During the current so-called financial crisis, central banks around the world have injected vast amounts of liquidity into the system in an attempt to keep banks afloat and the economy ticking over. Nevertheless, many financial institutions have declared bankruptcy while others have received governmental bail-outs and been nationalized. At the same time, lending to businesses is down, bankruptcies are on the rise, large and important manufacturers like General Motors are on the brink of bankruptcy and hav e asked for governmental assistance, unemployment is rising, property prices are falling, and the worlds major economies are contracting. The current state of affairs is arguably the biggest negative shock to hit the economy since the Great Depression.
The crisis is reflected in the performance of stock markets around the world, which are at their lowest levels in a decade. For example, from the beginning of August 2007 to the end of March 2009, the S&P 500 is down 45.7%, the DAX is down 46.4%, the FT SE 100 is down 40.8%, the Nikkei is down 52.2%. In Norway, the OBX is down 52.5%.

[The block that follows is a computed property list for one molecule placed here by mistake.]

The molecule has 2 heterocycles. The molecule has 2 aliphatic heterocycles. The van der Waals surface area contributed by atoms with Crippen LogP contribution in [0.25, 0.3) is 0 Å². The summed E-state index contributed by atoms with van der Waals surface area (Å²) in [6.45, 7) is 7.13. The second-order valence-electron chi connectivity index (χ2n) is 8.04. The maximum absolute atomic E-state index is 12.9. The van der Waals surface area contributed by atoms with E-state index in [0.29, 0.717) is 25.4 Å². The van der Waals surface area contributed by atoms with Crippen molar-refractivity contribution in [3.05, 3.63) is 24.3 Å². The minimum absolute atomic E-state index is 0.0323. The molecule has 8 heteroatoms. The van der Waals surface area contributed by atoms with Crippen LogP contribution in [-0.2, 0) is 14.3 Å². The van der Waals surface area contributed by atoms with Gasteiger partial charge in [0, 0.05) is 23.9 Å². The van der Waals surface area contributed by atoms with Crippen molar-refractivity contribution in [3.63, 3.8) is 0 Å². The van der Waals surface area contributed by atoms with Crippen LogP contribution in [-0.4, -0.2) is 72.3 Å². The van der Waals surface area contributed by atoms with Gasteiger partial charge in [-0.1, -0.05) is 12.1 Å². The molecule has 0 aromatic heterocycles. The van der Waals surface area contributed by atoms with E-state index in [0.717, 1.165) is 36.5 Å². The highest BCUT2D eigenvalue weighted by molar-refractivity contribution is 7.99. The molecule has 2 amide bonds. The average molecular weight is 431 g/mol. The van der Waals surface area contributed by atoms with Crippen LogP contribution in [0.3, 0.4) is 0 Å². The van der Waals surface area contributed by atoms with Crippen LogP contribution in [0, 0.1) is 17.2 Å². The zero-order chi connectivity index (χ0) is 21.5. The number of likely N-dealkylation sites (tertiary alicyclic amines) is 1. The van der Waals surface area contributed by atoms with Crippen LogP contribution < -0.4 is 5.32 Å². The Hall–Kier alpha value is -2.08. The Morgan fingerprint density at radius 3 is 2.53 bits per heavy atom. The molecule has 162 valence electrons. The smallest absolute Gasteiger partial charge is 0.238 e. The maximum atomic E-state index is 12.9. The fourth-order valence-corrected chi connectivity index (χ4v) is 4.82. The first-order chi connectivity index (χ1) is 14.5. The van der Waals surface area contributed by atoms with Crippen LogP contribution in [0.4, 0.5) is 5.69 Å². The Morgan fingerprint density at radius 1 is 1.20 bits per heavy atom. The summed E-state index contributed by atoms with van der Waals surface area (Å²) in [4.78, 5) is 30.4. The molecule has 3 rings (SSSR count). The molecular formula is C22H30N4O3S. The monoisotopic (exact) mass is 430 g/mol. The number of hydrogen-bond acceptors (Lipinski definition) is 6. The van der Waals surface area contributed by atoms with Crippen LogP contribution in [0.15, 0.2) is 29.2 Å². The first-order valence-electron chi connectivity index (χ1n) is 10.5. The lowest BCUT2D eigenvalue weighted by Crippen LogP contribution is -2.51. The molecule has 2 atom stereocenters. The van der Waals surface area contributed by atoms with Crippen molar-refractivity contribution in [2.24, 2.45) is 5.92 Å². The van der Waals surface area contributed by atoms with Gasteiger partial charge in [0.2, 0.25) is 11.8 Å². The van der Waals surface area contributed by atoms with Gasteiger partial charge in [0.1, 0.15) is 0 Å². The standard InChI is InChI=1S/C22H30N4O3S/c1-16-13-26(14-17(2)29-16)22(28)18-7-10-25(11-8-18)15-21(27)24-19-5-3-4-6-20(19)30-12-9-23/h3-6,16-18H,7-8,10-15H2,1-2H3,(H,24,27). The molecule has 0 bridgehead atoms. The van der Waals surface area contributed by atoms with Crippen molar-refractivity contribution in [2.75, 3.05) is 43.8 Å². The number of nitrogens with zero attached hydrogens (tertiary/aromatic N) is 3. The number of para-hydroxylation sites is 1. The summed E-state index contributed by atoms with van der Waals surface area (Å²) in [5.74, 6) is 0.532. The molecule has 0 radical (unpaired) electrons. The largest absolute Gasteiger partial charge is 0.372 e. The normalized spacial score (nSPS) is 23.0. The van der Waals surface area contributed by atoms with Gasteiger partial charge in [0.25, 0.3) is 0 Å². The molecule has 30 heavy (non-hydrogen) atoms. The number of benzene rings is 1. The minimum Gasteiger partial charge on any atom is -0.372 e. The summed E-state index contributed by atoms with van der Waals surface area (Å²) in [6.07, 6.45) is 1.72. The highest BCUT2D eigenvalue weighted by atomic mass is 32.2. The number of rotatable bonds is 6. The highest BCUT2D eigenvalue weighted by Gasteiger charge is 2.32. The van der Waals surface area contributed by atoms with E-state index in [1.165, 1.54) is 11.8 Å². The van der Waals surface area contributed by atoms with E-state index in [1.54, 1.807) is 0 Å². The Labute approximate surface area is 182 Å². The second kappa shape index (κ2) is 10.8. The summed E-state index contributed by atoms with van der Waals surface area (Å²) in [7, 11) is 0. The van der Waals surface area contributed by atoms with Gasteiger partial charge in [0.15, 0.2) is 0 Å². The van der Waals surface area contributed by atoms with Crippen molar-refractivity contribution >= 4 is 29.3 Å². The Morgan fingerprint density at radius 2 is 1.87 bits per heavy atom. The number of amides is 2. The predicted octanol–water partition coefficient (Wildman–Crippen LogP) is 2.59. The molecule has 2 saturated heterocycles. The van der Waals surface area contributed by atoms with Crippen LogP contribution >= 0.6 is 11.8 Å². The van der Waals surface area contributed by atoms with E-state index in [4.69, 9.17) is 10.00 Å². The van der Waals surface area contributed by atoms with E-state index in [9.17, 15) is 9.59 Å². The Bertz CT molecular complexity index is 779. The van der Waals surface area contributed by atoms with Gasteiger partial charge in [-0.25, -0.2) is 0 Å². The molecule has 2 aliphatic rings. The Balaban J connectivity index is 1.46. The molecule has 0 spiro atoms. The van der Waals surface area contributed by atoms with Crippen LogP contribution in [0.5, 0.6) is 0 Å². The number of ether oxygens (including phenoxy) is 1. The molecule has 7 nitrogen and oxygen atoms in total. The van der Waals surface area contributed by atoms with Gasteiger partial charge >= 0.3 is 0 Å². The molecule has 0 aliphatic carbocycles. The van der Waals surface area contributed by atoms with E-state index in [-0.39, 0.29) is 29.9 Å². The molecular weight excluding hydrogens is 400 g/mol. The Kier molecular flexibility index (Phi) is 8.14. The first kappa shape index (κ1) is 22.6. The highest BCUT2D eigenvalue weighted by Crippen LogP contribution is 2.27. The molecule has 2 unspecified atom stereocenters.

The apparent propagation of the crisis from the financial to the real sector emphasizes a need for a better understanding of the workings of financial markets and the imp act of financial decisions on growth and stability. In this project we propose first to report on the state of knowledge in three key areas, namely: (i) The market for liquidity and the liquidity of financial markets, (ii) Securitization, and (iii) Levera ge, incentives, and growth. In the second phase we will use this information to learn about the courses of the crisis and how we can avoid similar crises in the future.